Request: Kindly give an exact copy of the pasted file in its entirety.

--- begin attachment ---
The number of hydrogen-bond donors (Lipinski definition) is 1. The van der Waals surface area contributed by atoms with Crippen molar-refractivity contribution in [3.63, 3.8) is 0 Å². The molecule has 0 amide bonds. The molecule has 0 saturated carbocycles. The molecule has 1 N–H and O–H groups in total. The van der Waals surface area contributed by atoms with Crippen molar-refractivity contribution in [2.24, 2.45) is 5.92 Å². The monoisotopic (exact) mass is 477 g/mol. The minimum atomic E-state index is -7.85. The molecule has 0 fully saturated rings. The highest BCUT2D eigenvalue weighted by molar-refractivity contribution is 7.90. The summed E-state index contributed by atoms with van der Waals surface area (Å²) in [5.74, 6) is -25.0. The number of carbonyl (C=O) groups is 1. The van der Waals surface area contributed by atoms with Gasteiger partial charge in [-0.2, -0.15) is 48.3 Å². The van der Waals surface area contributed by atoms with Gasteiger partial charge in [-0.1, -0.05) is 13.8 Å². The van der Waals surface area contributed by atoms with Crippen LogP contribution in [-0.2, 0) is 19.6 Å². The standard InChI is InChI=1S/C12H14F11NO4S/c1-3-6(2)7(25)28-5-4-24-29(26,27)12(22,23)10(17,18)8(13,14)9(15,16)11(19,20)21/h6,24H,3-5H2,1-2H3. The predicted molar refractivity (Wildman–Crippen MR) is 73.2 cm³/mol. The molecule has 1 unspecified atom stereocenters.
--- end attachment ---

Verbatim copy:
The number of hydrogen-bond donors (Lipinski definition) is 1. The van der Waals surface area contributed by atoms with Crippen molar-refractivity contribution in [3.63, 3.8) is 0 Å². The molecule has 0 amide bonds. The molecule has 0 saturated carbocycles. The molecule has 1 N–H and O–H groups in total. The van der Waals surface area contributed by atoms with Crippen molar-refractivity contribution in [2.24, 2.45) is 5.92 Å². The monoisotopic (exact) mass is 477 g/mol. The minimum atomic E-state index is -7.85. The molecule has 0 fully saturated rings. The highest BCUT2D eigenvalue weighted by molar-refractivity contribution is 7.90. The summed E-state index contributed by atoms with van der Waals surface area (Å²) in [5.74, 6) is -25.0. The number of carbonyl (C=O) groups is 1. The van der Waals surface area contributed by atoms with Gasteiger partial charge in [-0.2, -0.15) is 48.3 Å². The van der Waals surface area contributed by atoms with Gasteiger partial charge in [-0.1, -0.05) is 13.8 Å². The van der Waals surface area contributed by atoms with Crippen LogP contribution in [-0.2, 0) is 19.6 Å². The standard InChI is InChI=1S/C12H14F11NO4S/c1-3-6(2)7(25)28-5-4-24-29(26,27)12(22,23)10(17,18)8(13,14)9(15,16)11(19,20)21/h6,24H,3-5H2,1-2H3. The predicted molar refractivity (Wildman–Crippen MR) is 73.2 cm³/mol. The molecule has 1 unspecified atom stereocenters.